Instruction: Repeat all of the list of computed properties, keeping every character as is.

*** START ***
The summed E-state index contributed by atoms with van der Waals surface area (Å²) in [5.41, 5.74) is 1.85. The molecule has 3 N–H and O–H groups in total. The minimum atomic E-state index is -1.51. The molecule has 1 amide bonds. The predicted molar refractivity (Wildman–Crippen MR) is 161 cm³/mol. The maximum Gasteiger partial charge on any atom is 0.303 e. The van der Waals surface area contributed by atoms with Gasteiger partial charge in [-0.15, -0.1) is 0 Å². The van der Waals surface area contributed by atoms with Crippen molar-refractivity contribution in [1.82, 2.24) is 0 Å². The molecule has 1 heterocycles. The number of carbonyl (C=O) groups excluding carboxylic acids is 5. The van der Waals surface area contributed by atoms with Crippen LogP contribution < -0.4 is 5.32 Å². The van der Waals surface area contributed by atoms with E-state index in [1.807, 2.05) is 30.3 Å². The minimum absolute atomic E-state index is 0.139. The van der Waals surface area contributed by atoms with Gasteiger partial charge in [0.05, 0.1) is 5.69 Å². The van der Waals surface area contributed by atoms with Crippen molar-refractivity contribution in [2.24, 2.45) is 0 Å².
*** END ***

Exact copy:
The summed E-state index contributed by atoms with van der Waals surface area (Å²) in [5.41, 5.74) is 1.85. The molecule has 3 N–H and O–H groups in total. The minimum atomic E-state index is -1.51. The molecule has 1 amide bonds. The predicted molar refractivity (Wildman–Crippen MR) is 161 cm³/mol. The maximum Gasteiger partial charge on any atom is 0.303 e. The van der Waals surface area contributed by atoms with Gasteiger partial charge in [-0.15, -0.1) is 0 Å². The van der Waals surface area contributed by atoms with Crippen molar-refractivity contribution in [1.82, 2.24) is 0 Å². The molecule has 1 heterocycles. The number of carbonyl (C=O) groups excluding carboxylic acids is 5. The van der Waals surface area contributed by atoms with Crippen LogP contribution < -0.4 is 5.32 Å². The van der Waals surface area contributed by atoms with E-state index in [1.807, 2.05) is 30.3 Å². The minimum absolute atomic E-state index is 0.139. The van der Waals surface area contributed by atoms with Gasteiger partial charge in [0.05, 0.1) is 5.69 Å². The van der Waals surface area contributed by atoms with Crippen molar-refractivity contribution in [2.24, 2.45) is 0 Å².